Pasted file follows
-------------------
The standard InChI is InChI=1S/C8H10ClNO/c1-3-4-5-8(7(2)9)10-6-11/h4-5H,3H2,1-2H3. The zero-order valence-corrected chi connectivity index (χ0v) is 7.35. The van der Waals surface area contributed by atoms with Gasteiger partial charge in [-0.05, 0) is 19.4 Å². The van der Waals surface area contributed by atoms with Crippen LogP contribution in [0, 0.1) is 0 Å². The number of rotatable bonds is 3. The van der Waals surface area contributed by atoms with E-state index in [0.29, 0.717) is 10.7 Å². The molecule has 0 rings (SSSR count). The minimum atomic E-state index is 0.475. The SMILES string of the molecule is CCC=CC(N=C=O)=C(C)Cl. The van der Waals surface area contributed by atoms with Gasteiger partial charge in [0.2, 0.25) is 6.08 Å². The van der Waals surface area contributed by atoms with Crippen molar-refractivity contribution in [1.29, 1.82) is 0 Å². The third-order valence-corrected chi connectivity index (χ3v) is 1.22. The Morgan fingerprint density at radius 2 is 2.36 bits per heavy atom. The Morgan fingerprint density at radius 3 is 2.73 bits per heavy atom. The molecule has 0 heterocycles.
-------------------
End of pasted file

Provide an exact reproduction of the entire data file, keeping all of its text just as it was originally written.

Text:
The standard InChI is InChI=1S/C8H10ClNO/c1-3-4-5-8(7(2)9)10-6-11/h4-5H,3H2,1-2H3. The zero-order valence-corrected chi connectivity index (χ0v) is 7.35. The van der Waals surface area contributed by atoms with Gasteiger partial charge in [-0.05, 0) is 19.4 Å². The van der Waals surface area contributed by atoms with Crippen LogP contribution in [0, 0.1) is 0 Å². The number of rotatable bonds is 3. The van der Waals surface area contributed by atoms with E-state index in [0.29, 0.717) is 10.7 Å². The molecule has 0 rings (SSSR count). The minimum atomic E-state index is 0.475. The SMILES string of the molecule is CCC=CC(N=C=O)=C(C)Cl. The van der Waals surface area contributed by atoms with Gasteiger partial charge in [0.2, 0.25) is 6.08 Å². The van der Waals surface area contributed by atoms with Crippen molar-refractivity contribution in [1.29, 1.82) is 0 Å². The third-order valence-corrected chi connectivity index (χ3v) is 1.22. The Morgan fingerprint density at radius 2 is 2.36 bits per heavy atom. The Morgan fingerprint density at radius 3 is 2.73 bits per heavy atom. The molecule has 0 heterocycles.